In relation to chhaupadi, an elimination campaign has been initiated that mainly includes community sensitization through raising awareness and conducting menstrual-shed destruction activities [7]. In addition, a criminal code law against chhaupadi was enacted on 9 August 2017, and according to this law, any family member who forces a woman to practice chhaupadi can be punished with a jail sentence of 3 months and/or a fine of approximately $30 [8]. The law further prohibits discrimination against and the inhuman treatment of menstruating women, as well as segregating them as untouchables [8].

The interventions are believed to change the perceptions of women and community members, and the number of women practising chhaupadi is believed to have been declining over the years; however, the rate of change is rather slow [9]. It is also believed that the effectiveness of such interventions is only documented on paper and not in real-world practice, i.e., that the vast majority of families and women are still continuing to practice chhaupadi or other menstrual restrictions [5, 7]. A quantitative study conducted in 2019 reported that menstruation management interventions have not been effective in improving knowledge and practices regarding menstrual health, and that women in rural areas, in particular, have poor menstrual health outcomes [10]. To date, there is insufficient evidence on the effectiveness of menstrual management interventions in terms of positive menstrual health outcomes or how such interventions should be implemented in different cultural contexts in Nepal [4].

Based on the review of available gray and peer-reviewed evidence, in the present paper, we discuss why menstruation management interventions, particularly those implemented to change the menstrual taboo, including chhaupadi, might not work, and the opinions and experiences regarding the implementation of such interventions. We did not follow a systematic process but based the review on general topic-related keyword search (e.g., “chhaupadi”, “menstrual health interventions”, “menstruation management intervention”, “menstruation management programme”, “menstrual restrictions”, “menstrual stigma”, “menstrual taboo”) on PubMed, Google Scholar and official websites of non-governmental organizations implementing programmes and interventions to address menstrual taboo in Nepal. Altogether seven programme or news reports [5,6,7, 11,12,13,14] and six peer-reviewed papers [1, 2, 9, 10, 15, 16] explaining menstrual taboo and/or menstrual management interventions were included in the review. We also looked for additional relevant programme reports and peer-reviewed papers [4, 8, 17,18,19,20,21,22] to consider implementation perspectives on how the effectiveness of the interventions can be enhanced.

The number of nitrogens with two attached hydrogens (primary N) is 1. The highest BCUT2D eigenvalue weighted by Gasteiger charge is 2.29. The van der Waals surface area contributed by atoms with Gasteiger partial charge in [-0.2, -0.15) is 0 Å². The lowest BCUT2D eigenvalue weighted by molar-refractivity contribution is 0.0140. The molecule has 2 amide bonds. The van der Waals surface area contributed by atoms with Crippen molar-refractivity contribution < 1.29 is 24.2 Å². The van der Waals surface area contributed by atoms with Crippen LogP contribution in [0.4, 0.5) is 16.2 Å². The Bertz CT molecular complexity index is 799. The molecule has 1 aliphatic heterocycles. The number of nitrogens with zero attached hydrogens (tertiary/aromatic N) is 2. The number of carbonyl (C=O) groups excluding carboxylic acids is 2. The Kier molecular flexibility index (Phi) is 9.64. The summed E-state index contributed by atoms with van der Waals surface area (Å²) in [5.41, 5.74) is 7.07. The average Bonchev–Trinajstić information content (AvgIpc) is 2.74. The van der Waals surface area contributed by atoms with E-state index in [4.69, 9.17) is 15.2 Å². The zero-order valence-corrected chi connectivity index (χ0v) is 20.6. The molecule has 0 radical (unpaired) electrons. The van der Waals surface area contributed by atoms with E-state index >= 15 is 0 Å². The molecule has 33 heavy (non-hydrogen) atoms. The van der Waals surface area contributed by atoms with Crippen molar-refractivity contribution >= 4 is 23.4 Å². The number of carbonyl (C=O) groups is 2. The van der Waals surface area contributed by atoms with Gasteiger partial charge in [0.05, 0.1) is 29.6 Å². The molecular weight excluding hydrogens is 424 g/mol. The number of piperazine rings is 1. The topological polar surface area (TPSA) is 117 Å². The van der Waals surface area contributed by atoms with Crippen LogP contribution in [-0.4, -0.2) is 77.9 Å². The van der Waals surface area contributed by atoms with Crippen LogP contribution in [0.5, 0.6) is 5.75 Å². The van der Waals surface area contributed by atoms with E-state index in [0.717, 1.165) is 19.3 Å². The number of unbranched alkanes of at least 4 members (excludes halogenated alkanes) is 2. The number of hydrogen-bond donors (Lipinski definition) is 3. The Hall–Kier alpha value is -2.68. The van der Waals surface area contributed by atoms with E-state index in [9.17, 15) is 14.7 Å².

Main text

Why interventions might not work

Despite several interventions to address menstrual taboo (e.g., awareness raising, community sensitization, and legislation), the majority of young girls and women are still forced to follow different traditional menstrual practices (e.g., chhaupadi, untouchability and restrictions) [15]. Anecdotal reports from the field [7, 11, 14] and empirical studies [9, 10] have suggested that these interventions have only been effective for a short duration of time for several reasons. For instance, a baseline programme evaluation report published in 2015 suggested that community stakeholders were reluctant to participate in interventions aimed at abolishing such practices, although most of them initially showed their interest and support [7]. Moreover, rumors that blame the women who stop practising menstrual traditions for negative consequences in the community, such as sudden illnesses, accidents or deaths in families or neighbourhoods, circulate within communities [1]. Incidences of physical and verbal abuse towards such women and the exclusion of the families that endorse abandoning the tradition have also been reported in newspapers [14]. As the menstrual taboo has been internalized and perceived as the routine aspect of life by so many women, they fear that not following this tradition may lead to other consequences in their lives, such as marriage rejections or abandonment after the marriage [1].